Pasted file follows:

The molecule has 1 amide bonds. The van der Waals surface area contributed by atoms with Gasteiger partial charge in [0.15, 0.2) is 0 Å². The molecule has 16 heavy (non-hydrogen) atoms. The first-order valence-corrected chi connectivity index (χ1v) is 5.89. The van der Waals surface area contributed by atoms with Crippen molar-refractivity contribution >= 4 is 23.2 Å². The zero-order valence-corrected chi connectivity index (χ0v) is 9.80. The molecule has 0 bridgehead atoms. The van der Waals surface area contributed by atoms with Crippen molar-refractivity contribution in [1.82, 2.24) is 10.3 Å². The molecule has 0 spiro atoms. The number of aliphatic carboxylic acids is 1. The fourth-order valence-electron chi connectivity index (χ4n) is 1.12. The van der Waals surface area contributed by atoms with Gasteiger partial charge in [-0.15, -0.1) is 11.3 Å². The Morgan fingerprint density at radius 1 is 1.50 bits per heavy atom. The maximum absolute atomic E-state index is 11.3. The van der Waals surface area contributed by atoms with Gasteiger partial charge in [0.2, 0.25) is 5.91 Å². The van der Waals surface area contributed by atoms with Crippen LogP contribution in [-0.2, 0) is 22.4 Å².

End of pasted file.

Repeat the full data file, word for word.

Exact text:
The molecule has 1 amide bonds. The van der Waals surface area contributed by atoms with Gasteiger partial charge in [0.15, 0.2) is 0 Å². The molecule has 16 heavy (non-hydrogen) atoms. The first-order valence-corrected chi connectivity index (χ1v) is 5.89. The van der Waals surface area contributed by atoms with Crippen molar-refractivity contribution >= 4 is 23.2 Å². The zero-order valence-corrected chi connectivity index (χ0v) is 9.80. The molecule has 0 bridgehead atoms. The van der Waals surface area contributed by atoms with Crippen molar-refractivity contribution in [1.82, 2.24) is 10.3 Å². The molecule has 0 spiro atoms. The number of aliphatic carboxylic acids is 1. The fourth-order valence-electron chi connectivity index (χ4n) is 1.12. The van der Waals surface area contributed by atoms with Gasteiger partial charge in [-0.15, -0.1) is 11.3 Å². The Morgan fingerprint density at radius 1 is 1.50 bits per heavy atom. The maximum absolute atomic E-state index is 11.3. The van der Waals surface area contributed by atoms with Gasteiger partial charge in [0.2, 0.25) is 5.91 Å². The van der Waals surface area contributed by atoms with Crippen LogP contribution in [-0.2, 0) is 22.4 Å².